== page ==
The woman in Adjustment is holding a Magic Sword, which she uses as an “operation of manifestation.”
As the representation of Libra, Cardinal Air, exalted in Saltan, ruled by Venus, Libra represent a process between the loving, beautiful, and harmonious qualities of Venus and the restrictive properties of Saturn. The emotional energy of Venus is balanced perfectly against the intellectual energy of Cardinal Air.
Crowley calls her “The Woman Satisfied” i.e. the female complement of active male energy finds its completion. In this sense, Crowley is keeping step with the traditional heteronormativity of the Tarot.
Adjustment represents the process of equilibrium. Like a thermometer set to 75 degrees, if it gets too cold, it kicks on the heat and vice versa if it gets too hot. In a physical sense, this card represents the Newtonian principle of “For every action there is an equal and opposite reaction.” Crowley says, “It is impossible to drop a pin without exciting a corresponding reaction in every Star.”
In this balance of actions and reactions, Crowley says, “All things are harmony and beauty; all things are Truth: because they cancel out.”
In The Book of Thoth, Crowley claims Adjustment is the feminine component of the Fool, since the corresponding Hebrew letter of the Fool and Adjustment (ʼAlef and Lamed) constitute the “secret key of the Book of the Law” (Crowley’s Inspired text). Unfortunately, Crowley states “The details of this system have not yet been revealed” (Book of Thoth, p. 86).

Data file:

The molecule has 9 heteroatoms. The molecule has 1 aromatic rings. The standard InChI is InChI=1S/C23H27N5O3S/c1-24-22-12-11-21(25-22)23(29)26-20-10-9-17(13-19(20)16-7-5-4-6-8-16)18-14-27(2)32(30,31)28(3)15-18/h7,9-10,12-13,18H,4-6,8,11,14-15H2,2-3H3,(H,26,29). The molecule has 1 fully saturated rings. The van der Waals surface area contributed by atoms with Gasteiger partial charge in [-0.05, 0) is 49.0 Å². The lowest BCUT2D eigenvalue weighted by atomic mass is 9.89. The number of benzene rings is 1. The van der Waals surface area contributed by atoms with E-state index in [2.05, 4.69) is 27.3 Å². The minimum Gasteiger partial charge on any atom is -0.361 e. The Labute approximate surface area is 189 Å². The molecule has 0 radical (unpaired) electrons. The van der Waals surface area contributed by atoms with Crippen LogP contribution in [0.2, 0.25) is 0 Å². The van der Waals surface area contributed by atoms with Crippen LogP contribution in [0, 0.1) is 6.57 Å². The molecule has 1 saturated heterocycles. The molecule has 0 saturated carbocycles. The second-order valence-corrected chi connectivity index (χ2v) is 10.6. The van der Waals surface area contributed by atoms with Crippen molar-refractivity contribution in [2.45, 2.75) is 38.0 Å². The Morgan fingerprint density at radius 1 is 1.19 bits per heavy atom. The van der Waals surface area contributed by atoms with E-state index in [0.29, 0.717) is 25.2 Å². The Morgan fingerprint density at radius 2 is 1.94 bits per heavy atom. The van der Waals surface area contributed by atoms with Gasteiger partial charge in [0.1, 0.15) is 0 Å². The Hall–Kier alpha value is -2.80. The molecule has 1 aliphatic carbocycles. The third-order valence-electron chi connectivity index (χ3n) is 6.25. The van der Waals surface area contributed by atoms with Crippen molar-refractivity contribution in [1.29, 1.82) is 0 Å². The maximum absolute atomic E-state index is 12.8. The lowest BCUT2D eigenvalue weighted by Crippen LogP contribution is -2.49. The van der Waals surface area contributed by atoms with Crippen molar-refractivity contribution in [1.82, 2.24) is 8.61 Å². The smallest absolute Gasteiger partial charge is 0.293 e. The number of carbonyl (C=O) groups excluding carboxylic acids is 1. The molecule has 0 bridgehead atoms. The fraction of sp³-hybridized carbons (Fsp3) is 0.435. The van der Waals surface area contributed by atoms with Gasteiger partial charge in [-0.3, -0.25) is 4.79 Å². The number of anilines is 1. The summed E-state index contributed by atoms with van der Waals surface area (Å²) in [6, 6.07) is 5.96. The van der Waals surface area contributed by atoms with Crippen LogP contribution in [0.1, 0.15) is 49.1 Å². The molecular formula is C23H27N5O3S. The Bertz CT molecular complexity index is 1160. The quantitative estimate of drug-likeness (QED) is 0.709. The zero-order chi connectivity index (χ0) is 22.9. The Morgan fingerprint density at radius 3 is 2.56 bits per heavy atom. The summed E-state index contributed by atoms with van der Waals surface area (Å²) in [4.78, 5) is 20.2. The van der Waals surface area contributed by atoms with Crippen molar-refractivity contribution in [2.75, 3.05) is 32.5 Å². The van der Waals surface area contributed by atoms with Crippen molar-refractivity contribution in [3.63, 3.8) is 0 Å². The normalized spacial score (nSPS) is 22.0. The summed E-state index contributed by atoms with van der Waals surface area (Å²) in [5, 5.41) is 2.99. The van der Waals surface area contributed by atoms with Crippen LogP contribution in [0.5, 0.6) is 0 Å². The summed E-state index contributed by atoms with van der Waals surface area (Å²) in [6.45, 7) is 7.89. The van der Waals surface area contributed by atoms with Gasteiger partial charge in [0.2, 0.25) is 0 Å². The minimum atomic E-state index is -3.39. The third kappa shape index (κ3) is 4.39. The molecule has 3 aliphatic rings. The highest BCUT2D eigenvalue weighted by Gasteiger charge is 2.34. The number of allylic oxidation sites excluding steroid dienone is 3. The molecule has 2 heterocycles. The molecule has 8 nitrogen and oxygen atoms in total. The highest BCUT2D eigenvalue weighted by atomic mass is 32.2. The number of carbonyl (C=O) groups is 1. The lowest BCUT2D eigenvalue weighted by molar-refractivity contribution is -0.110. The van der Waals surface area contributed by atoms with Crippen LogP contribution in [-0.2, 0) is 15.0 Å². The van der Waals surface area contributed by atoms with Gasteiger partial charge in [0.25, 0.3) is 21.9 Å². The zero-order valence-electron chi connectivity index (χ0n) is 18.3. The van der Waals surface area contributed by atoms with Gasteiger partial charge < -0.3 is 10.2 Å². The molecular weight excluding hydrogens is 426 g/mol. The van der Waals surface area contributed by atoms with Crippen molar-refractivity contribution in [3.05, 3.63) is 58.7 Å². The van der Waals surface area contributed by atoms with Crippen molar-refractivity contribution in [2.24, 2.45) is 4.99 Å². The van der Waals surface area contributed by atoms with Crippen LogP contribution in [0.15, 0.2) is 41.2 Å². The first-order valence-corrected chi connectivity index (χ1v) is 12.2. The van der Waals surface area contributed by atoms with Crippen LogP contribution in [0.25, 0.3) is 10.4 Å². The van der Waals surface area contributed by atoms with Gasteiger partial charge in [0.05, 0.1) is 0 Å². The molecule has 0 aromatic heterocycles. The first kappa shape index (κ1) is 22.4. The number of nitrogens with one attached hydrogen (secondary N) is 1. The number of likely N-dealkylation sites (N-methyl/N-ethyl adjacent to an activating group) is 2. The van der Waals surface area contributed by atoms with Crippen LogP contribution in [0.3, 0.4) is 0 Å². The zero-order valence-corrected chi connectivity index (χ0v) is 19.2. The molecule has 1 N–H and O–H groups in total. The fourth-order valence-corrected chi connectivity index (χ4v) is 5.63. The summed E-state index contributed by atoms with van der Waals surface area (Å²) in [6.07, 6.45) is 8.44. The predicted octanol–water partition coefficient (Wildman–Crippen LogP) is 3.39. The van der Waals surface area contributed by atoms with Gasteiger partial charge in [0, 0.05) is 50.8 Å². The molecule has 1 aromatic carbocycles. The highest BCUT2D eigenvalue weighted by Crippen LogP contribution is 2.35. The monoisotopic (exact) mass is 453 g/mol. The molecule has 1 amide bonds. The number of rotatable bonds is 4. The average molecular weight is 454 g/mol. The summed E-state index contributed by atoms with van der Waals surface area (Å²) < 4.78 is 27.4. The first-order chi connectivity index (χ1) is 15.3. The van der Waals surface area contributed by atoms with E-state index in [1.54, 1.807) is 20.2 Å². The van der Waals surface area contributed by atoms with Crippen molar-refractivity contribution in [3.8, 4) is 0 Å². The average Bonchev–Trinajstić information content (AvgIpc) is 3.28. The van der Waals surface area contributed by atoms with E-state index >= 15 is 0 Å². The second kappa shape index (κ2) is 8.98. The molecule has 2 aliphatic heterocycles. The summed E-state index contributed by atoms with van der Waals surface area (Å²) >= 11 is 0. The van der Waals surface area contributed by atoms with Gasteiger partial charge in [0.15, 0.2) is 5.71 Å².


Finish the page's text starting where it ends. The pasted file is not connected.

Lon Milo DuQuette attempts to give a formulation:
“The combined Hebrew letters these cards represent, Aleph and Lamed, spell AL and enumerate to 31. AL is the root of the Hebrew word for “God”; LA is the Hebrew word for “not.” In the Western Zen of Thelema, “God-Not-God” is a very important concept.
XII – The Hanged Man, Le Pendu
Keywords: tranquility, transcendence, divinity, waiting, patience, self-sacrifice, suspension
The Hanged Man represents a shift in consciousness, a turning point. It is brought about by sacrifice. Surrender yourself and your life will change just as Odin hung from the World Tree, Yggdrasil, for nine days and nights, so that he could receive his gift of prophecy and wisdom. It is about flexibility and letting go while seeing things from a new light.
The man is at peace with hanging upside down.
I also see this card in divine terms, in terms of a transcendental consciousness, like Jesus hanging from the cross. In the Hanged Man, you can see his right leg is bent behind his knee, a configuration that looks suspiciously like a cross. He sacrificed everything for what he believed in. It’s about achieving enlightenment.
Christians believe St Peter was crucified upside down, apparently, upon his request, as to not copy Jesus Christ.
If you see the Hanged Man, you might be stuck in your current situation. But the card indicates that if you can let go of your current perceptions, you can make progress in your life. But you have to trust yourself and be willing to take the unconventional approach.
There is also an element of suspension, of hanging in the balance, waiting things out before difficult decisions have to be made.